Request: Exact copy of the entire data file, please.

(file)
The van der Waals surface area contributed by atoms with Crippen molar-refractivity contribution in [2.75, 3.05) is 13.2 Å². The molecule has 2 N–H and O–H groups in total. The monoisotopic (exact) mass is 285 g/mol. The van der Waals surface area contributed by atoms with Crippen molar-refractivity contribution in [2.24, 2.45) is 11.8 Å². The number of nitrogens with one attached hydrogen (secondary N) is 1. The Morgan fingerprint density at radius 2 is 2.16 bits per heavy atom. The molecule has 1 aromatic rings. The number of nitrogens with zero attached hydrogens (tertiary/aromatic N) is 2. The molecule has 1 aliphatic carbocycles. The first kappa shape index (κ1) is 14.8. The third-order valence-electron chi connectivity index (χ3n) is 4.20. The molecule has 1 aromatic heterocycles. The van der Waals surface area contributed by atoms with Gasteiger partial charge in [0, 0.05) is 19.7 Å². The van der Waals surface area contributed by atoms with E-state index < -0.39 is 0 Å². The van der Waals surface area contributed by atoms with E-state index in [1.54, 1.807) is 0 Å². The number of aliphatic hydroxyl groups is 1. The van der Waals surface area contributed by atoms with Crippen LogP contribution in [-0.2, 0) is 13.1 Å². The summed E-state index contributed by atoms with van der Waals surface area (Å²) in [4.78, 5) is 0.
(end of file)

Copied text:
The van der Waals surface area contributed by atoms with Crippen molar-refractivity contribution in [2.75, 3.05) is 13.2 Å². The molecule has 2 N–H and O–H groups in total. The monoisotopic (exact) mass is 285 g/mol. The van der Waals surface area contributed by atoms with Crippen molar-refractivity contribution in [2.24, 2.45) is 11.8 Å². The number of nitrogens with one attached hydrogen (secondary N) is 1. The Morgan fingerprint density at radius 2 is 2.16 bits per heavy atom. The molecule has 1 aromatic rings. The number of nitrogens with zero attached hydrogens (tertiary/aromatic N) is 2. The molecule has 1 aliphatic carbocycles. The first kappa shape index (κ1) is 14.8. The third-order valence-electron chi connectivity index (χ3n) is 4.20. The molecule has 1 aromatic heterocycles. The van der Waals surface area contributed by atoms with Gasteiger partial charge in [0, 0.05) is 19.7 Å². The van der Waals surface area contributed by atoms with E-state index < -0.39 is 0 Å². The van der Waals surface area contributed by atoms with E-state index in [1.54, 1.807) is 0 Å². The number of aliphatic hydroxyl groups is 1. The van der Waals surface area contributed by atoms with Crippen LogP contribution in [-0.2, 0) is 13.1 Å². The summed E-state index contributed by atoms with van der Waals surface area (Å²) in [4.78, 5) is 0.